This website provides information and resources for IB DP Theory of Knowledge (TOK).  Currently, the website is geared towards the “First Assessment 2015” curriculum but additional information will be available on the new TOK curriculum in the near future.

There are regulars posts on the current set of TOK Essay Prescribed Titles with a discussion of examples RLEs.

What is TOK?

According to the TOK Subject Guide published by the IB, “TOK is a course about critical thinking and inquiring into the process of knowing, rather than about learning a specific body of knowledge” (IBO 8).

Perhaps the easiest way to understand TOK is to so compare what you do in a DP subject class versus how what you do in TOK class.

In a DP literature / language and literature class you will

  • Study the characteristics of different genres, text types, authors, etc.
  • Identify and analyze themes and stylistic features with in a text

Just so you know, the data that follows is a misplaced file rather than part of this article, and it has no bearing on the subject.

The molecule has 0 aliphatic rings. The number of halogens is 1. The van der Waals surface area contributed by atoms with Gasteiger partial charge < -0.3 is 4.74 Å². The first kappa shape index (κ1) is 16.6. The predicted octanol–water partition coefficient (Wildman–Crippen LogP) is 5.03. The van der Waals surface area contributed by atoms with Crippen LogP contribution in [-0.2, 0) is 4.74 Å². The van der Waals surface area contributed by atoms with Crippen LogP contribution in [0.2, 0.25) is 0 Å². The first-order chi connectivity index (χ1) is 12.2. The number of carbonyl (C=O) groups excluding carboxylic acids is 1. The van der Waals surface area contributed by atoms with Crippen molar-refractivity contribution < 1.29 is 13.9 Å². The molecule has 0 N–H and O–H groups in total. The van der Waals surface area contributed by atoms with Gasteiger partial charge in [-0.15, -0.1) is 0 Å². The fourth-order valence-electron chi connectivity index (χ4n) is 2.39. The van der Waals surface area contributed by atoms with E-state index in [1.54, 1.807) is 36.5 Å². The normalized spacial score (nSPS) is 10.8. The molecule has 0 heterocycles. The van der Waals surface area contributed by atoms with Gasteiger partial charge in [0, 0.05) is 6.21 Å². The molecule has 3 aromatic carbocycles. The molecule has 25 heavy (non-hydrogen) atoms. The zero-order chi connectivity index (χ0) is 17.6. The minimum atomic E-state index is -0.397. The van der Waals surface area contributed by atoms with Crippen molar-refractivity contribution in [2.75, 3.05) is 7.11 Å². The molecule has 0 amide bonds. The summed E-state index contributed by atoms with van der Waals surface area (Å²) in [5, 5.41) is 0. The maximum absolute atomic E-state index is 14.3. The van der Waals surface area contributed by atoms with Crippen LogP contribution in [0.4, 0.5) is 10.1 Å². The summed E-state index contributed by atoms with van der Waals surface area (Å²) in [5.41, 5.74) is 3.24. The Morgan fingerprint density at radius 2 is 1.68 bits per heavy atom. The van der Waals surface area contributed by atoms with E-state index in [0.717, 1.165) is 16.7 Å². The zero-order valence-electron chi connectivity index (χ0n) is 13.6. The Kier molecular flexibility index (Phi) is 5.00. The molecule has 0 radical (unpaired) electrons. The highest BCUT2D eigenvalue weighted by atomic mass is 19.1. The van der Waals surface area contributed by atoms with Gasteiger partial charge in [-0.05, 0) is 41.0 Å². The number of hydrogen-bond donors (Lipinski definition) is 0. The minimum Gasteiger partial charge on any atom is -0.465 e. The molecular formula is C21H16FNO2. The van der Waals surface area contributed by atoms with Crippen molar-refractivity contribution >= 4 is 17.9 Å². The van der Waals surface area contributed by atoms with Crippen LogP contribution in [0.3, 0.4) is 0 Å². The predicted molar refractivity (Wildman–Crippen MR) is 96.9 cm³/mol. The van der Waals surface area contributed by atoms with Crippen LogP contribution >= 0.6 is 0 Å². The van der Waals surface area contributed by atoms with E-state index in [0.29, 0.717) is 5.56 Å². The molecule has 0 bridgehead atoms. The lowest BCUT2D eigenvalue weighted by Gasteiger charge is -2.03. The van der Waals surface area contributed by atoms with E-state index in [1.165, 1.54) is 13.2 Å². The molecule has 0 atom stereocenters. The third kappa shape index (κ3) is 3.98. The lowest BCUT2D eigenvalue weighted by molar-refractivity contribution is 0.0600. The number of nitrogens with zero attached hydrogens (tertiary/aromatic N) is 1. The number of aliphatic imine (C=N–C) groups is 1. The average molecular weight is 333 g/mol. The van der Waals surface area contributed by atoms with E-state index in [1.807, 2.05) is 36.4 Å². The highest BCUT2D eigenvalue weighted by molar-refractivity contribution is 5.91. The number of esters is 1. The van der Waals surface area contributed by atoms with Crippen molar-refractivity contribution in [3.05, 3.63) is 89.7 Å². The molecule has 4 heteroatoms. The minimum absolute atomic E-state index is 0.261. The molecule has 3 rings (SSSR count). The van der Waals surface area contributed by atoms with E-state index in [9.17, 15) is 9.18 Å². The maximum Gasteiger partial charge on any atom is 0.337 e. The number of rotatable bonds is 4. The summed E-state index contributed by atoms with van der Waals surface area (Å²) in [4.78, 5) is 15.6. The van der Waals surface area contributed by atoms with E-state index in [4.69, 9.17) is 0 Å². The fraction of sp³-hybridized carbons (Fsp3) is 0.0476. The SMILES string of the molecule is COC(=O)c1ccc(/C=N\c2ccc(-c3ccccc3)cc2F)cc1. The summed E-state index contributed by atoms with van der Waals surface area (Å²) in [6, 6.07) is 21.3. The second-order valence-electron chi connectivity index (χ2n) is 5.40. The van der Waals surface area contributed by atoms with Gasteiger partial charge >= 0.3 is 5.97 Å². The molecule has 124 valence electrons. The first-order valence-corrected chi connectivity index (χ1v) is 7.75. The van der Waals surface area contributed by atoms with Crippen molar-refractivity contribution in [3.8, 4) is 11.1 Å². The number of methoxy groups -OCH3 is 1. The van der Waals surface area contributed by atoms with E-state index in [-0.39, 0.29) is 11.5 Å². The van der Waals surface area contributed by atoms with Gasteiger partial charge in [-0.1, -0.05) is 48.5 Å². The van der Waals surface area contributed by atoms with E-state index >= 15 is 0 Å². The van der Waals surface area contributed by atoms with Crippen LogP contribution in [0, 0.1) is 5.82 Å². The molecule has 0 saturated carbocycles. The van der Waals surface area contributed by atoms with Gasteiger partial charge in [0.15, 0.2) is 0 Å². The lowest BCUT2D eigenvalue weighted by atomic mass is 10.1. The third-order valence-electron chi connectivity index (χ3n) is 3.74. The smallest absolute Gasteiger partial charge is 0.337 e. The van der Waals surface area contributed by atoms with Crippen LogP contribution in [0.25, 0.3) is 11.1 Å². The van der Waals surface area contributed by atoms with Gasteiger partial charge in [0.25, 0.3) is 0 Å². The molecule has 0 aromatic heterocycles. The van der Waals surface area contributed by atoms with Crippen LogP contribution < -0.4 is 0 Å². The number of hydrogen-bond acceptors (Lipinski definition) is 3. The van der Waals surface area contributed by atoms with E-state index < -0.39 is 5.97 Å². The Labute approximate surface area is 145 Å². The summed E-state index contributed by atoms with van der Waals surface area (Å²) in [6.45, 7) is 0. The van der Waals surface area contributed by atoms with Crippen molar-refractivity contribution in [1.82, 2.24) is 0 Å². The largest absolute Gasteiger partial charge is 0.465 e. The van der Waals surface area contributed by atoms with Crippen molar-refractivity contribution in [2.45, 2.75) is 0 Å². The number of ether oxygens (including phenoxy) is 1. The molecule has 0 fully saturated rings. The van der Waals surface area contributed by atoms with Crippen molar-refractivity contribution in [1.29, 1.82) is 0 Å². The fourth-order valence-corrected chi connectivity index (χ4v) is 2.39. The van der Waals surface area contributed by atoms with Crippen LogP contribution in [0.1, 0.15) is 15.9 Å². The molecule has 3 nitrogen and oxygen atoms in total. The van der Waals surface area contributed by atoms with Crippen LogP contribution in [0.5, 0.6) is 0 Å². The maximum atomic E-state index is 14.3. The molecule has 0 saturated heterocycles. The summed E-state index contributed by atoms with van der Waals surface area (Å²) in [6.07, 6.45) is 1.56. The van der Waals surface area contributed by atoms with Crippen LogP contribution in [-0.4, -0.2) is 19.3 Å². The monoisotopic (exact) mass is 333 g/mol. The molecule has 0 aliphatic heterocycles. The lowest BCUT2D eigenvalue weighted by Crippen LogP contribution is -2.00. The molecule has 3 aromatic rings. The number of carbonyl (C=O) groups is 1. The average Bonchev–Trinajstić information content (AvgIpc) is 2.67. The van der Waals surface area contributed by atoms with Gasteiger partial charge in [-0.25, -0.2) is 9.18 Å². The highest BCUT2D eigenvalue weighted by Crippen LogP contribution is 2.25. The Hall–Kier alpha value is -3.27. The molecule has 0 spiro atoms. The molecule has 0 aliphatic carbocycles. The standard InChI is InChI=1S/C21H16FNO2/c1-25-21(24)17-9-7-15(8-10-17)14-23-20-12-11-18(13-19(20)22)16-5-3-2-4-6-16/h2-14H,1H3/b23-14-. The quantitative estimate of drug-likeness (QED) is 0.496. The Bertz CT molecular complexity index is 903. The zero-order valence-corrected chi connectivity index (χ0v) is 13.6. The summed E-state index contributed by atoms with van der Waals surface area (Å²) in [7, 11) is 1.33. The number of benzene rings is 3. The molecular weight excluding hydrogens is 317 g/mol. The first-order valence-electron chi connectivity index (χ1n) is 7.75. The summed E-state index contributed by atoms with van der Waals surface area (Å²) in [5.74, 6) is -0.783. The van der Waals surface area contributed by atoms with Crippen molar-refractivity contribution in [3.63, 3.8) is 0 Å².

• Evaluate the author’s use of language
  • Understand how historical, cultural, social context influenced the creation of a text
  • Compare and contrast your interpretation and analysis of the text with others

In your TOK class you may also look some of the same topics and perhaps even the same texts that you studied in your DP subject class. The focus in TOK, however, will be quite different:

  • You might look at a poem about WWII and discuss how readers of different nationalities or genders are affected by the language in different ways.

Many (if not all) of your DP subjects will come up in TOK class:

  • You might discuss the use and effects of statistical and visual evidence in the study of history.
  • You might look at the role competition between businesses plays in the development of knowledge.
  • You might analyze how politician use language to convey certain ideas to audiences.
  • You might compare and contrast how knowledge is shared in the sciences and the arts.

Another focus of TOK is self-analysis and awareness. By the end of TOK you should be much more aware of how your own background , preferences, and beliefs affect what and how you learn.

Works Cited: International Baccalaureate Organization. Theory of knowledge Guide. Cardiff 2015